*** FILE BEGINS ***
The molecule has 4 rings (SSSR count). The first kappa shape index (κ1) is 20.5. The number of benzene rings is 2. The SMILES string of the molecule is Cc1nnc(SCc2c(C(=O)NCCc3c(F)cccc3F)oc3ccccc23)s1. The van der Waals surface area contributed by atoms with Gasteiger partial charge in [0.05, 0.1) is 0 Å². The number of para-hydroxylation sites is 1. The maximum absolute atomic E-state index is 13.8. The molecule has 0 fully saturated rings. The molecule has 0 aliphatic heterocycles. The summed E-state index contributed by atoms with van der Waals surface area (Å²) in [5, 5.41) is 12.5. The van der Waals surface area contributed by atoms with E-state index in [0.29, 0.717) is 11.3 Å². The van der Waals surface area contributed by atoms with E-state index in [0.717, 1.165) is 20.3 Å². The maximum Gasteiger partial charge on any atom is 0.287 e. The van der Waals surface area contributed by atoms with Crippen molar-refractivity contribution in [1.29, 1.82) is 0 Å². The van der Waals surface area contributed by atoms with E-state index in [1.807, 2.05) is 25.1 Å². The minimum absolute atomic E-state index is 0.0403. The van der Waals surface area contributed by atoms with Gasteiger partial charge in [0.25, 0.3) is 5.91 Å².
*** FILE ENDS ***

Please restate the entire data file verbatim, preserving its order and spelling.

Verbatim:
The molecule has 4 rings (SSSR count). The first kappa shape index (κ1) is 20.5. The number of benzene rings is 2. The SMILES string of the molecule is Cc1nnc(SCc2c(C(=O)NCCc3c(F)cccc3F)oc3ccccc23)s1. The van der Waals surface area contributed by atoms with Gasteiger partial charge in [0.05, 0.1) is 0 Å². The number of para-hydroxylation sites is 1. The maximum absolute atomic E-state index is 13.8. The molecule has 0 fully saturated rings. The molecule has 0 aliphatic heterocycles. The summed E-state index contributed by atoms with van der Waals surface area (Å²) in [5, 5.41) is 12.5. The van der Waals surface area contributed by atoms with E-state index in [0.29, 0.717) is 11.3 Å². The van der Waals surface area contributed by atoms with E-state index in [0.717, 1.165) is 20.3 Å². The maximum Gasteiger partial charge on any atom is 0.287 e. The van der Waals surface area contributed by atoms with Crippen molar-refractivity contribution in [1.29, 1.82) is 0 Å². The van der Waals surface area contributed by atoms with E-state index in [1.807, 2.05) is 25.1 Å². The minimum absolute atomic E-state index is 0.0403. The van der Waals surface area contributed by atoms with Gasteiger partial charge in [0.25, 0.3) is 5.91 Å².